Modification: If you can’t do full air squats, try squatting to a box, chair, or couch.
2. 15-Minute Bodyweight AMRAP
AMRAP (As many rounds as possible) 15:
10 Ring rows
15 Walking Lunge steps
Why it’s good for seniors: This is a total-body resistance workout that’ll strengthen muscles all over your body.
Modification: All of these bodyweight exercises can be modified. Reduce the range of motion or use push-up bars, use planks instead of sit-ups if they’re uncomfortable, stand more vertically if you can’t do ring rows, and reduce ROM with walking lunges.
Related Read: CrossFit WOD Library for various workouts of the day
3. Kettlebell Swings/Jump Rope/Box Stepovers
3 Rounds for Time:
15 Kettlebell swings (53/35 or lighter)
10 Box Stepovers (24/20in)
75 Jump ropes (sub jumps if you can’t do these)
Why it’s good for seniors: Kettlebell swings help you generate power from your hips. Box steps strengthen the knees and help you practice balance and coordination. Jump ropes train footwork and agility without being too high-impact of a cardio exercise.
Modification: Scale as described in the WOD above. Use a kettlebell that you can swing with proper form: upright body, butt back, core engaged.
4. Row/MB Slams/Goblet Squats
5 Rounds For Time:
15 Medicine ball slams (10/5lbs)
15 Goblet Squats (35/26lbs)
Why it’s good for seniors: Another classic MetCon style workout, this is a great way to strengthen fast twitch muscle fibers in your upper body (these fibers disappear naturally as you age) and to increase bone density and strength in the lower body [*].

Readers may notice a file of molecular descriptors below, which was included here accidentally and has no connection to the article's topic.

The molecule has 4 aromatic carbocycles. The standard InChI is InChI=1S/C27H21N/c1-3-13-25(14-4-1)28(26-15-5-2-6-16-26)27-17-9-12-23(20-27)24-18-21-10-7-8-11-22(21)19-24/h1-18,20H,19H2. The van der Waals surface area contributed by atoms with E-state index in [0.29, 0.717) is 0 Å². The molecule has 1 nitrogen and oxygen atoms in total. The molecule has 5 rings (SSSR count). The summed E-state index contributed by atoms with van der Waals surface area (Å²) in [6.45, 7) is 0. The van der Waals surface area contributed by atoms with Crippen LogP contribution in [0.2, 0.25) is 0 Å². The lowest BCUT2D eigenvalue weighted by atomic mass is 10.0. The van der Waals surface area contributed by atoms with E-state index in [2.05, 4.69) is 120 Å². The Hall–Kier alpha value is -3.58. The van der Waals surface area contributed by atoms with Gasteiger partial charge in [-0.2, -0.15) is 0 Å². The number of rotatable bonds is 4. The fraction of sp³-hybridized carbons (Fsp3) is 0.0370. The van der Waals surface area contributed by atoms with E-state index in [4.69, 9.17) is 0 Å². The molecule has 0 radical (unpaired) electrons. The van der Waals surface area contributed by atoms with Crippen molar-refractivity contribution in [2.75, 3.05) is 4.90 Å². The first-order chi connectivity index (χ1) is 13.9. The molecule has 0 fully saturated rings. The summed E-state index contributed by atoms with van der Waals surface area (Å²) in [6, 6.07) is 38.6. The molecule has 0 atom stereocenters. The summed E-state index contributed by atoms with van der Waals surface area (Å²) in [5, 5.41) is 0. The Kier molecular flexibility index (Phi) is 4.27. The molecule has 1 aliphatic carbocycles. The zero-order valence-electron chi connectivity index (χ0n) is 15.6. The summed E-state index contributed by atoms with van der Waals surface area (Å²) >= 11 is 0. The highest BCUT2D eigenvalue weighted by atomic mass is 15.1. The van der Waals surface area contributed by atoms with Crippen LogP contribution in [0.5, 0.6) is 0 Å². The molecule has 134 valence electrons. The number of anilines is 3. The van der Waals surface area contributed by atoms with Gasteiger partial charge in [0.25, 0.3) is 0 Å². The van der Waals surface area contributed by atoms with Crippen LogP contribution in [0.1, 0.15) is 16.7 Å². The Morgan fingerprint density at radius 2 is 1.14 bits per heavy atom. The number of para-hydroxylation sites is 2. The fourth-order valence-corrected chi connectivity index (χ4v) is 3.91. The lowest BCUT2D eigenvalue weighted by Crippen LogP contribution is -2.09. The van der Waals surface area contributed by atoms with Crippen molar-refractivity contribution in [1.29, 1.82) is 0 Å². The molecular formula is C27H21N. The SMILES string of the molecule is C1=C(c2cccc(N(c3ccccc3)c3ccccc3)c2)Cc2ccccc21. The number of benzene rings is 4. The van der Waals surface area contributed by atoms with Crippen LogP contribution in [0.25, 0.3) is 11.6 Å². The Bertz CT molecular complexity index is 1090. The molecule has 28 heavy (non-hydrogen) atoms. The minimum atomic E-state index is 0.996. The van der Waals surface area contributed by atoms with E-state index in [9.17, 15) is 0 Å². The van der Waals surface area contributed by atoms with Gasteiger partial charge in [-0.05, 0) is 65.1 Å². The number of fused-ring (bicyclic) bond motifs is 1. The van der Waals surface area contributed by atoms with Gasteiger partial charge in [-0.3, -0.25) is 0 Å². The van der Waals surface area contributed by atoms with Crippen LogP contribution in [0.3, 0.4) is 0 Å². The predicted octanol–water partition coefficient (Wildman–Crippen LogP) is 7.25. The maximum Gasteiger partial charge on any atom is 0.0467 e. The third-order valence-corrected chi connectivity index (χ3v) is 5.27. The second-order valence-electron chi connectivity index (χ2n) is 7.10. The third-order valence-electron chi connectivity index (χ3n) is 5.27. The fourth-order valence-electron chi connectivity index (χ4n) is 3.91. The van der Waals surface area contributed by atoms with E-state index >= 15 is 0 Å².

Modification: Subtract a round or two if this is your first time. All the movements/weights should be doable.
Why it’s good for seniors: Burpees are the perfect exercise to show you’re not too old to get fit. They hit every major muscle group, jack up the heart rate, and require major coordination and balance!
Modification: Instead of jumping at the top or to go back into the plank, simply step. That takes out all the high-impact portions of this exercise!
Getting Started with CrossFit for Seniors
Okay, so you’re not 22 anymore. Even though you can absolutely do CrossFit, it’s probably going to look a little different for you if you’re a senior.
Here are some tips to help you get started:
- Just start!- Trust us when we say that so many people wait years to start CrossFit because they don’t think they’re fit or “ready” yet. The truth is that doing CrossFit, at whatever level you’re at right now, is what gets you ready for CrossFit. Nothing else!
- Join a box/look for a coach- You can absolutely do CrossFit in a home gym or at a recreation center and get results. But it’s probably safest to start under the supervision of a trained coach at a gym with a good reputation. Look online for a CrossFit gym near you and try a drop-in class.
- Don’t forget to warm up- Warm ups help decrease the risk of injury and loosen up tight muscles. If you’re taking a new class and think you need a little longer warmup than everyone else, show up a few minutes early to stretch or do some light cardio.
Also, be sure to check with your doctor before starting CrossFit or any type of functional fitness routine. The information in this article should be taken as guidelines, not as a substitute for medical advice!